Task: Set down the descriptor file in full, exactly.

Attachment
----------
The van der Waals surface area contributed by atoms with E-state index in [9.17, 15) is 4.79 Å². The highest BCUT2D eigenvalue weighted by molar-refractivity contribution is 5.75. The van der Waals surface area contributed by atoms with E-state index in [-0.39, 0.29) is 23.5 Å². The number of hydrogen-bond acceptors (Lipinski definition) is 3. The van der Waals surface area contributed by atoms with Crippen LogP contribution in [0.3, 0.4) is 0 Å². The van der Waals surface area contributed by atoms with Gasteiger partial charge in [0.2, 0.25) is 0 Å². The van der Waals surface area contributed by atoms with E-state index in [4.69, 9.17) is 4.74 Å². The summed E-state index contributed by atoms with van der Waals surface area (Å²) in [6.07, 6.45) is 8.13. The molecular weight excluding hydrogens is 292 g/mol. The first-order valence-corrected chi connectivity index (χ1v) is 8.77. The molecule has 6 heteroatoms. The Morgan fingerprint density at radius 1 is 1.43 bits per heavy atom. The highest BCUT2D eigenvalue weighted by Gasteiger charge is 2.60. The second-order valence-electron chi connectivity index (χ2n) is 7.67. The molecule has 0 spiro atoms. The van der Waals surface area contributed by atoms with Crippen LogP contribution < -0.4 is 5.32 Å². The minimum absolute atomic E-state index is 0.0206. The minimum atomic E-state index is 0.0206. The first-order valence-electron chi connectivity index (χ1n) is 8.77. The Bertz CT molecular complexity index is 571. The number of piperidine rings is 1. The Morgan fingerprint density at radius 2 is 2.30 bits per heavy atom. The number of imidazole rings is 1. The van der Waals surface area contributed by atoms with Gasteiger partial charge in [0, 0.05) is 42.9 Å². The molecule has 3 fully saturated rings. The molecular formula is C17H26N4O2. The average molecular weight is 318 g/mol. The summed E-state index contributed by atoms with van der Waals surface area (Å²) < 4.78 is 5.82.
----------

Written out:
The van der Waals surface area contributed by atoms with E-state index in [9.17, 15) is 4.79 Å². The highest BCUT2D eigenvalue weighted by molar-refractivity contribution is 5.75. The van der Waals surface area contributed by atoms with E-state index in [-0.39, 0.29) is 23.5 Å². The number of hydrogen-bond acceptors (Lipinski definition) is 3. The van der Waals surface area contributed by atoms with Crippen LogP contribution in [0.3, 0.4) is 0 Å². The van der Waals surface area contributed by atoms with Gasteiger partial charge in [0.2, 0.25) is 0 Å². The van der Waals surface area contributed by atoms with E-state index in [4.69, 9.17) is 4.74 Å². The summed E-state index contributed by atoms with van der Waals surface area (Å²) in [6.07, 6.45) is 8.13. The molecular weight excluding hydrogens is 292 g/mol. The first-order valence-corrected chi connectivity index (χ1v) is 8.77. The molecule has 6 heteroatoms. The Morgan fingerprint density at radius 1 is 1.43 bits per heavy atom. The highest BCUT2D eigenvalue weighted by Gasteiger charge is 2.60. The second-order valence-electron chi connectivity index (χ2n) is 7.67. The molecule has 0 spiro atoms. The van der Waals surface area contributed by atoms with Crippen LogP contribution < -0.4 is 5.32 Å². The minimum absolute atomic E-state index is 0.0206. The minimum atomic E-state index is 0.0206. The first-order valence-electron chi connectivity index (χ1n) is 8.77. The Bertz CT molecular complexity index is 571. The number of piperidine rings is 1. The Morgan fingerprint density at radius 2 is 2.30 bits per heavy atom. The number of imidazole rings is 1. The van der Waals surface area contributed by atoms with Gasteiger partial charge in [0, 0.05) is 42.9 Å². The molecule has 3 fully saturated rings. The molecular formula is C17H26N4O2. The average molecular weight is 318 g/mol. The summed E-state index contributed by atoms with van der Waals surface area (Å²) < 4.78 is 5.82.